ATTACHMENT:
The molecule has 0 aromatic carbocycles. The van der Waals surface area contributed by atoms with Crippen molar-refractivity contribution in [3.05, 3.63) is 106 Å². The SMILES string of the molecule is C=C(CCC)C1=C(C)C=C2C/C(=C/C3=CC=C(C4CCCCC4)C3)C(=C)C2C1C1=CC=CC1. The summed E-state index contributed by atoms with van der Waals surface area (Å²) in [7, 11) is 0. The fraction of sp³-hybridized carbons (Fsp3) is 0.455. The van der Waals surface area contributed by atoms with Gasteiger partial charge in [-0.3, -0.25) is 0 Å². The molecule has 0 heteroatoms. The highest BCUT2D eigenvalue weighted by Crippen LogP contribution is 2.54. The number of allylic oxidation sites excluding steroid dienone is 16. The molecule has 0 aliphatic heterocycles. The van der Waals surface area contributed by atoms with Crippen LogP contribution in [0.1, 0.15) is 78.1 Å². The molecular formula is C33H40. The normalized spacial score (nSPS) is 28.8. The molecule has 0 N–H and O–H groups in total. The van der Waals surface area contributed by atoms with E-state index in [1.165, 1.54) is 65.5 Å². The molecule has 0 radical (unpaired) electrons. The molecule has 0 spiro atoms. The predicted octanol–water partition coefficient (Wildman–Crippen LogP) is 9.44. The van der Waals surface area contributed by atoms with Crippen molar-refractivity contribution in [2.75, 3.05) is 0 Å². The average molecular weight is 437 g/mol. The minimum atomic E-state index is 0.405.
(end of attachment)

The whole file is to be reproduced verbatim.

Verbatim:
The molecule has 0 aromatic carbocycles. The van der Waals surface area contributed by atoms with Crippen molar-refractivity contribution in [3.05, 3.63) is 106 Å². The SMILES string of the molecule is C=C(CCC)C1=C(C)C=C2C/C(=C/C3=CC=C(C4CCCCC4)C3)C(=C)C2C1C1=CC=CC1. The summed E-state index contributed by atoms with van der Waals surface area (Å²) in [7, 11) is 0. The fraction of sp³-hybridized carbons (Fsp3) is 0.455. The van der Waals surface area contributed by atoms with Gasteiger partial charge in [-0.3, -0.25) is 0 Å². The molecule has 0 heteroatoms. The highest BCUT2D eigenvalue weighted by Crippen LogP contribution is 2.54. The number of allylic oxidation sites excluding steroid dienone is 16. The molecule has 0 aliphatic heterocycles. The van der Waals surface area contributed by atoms with Crippen LogP contribution in [0.1, 0.15) is 78.1 Å². The molecular formula is C33H40. The normalized spacial score (nSPS) is 28.8. The molecule has 0 N–H and O–H groups in total. The van der Waals surface area contributed by atoms with E-state index in [1.165, 1.54) is 65.5 Å². The molecule has 0 radical (unpaired) electrons. The molecule has 0 spiro atoms. The predicted octanol–water partition coefficient (Wildman–Crippen LogP) is 9.44. The van der Waals surface area contributed by atoms with Crippen molar-refractivity contribution in [2.75, 3.05) is 0 Å². The average molecular weight is 437 g/mol. The minimum atomic E-state index is 0.405.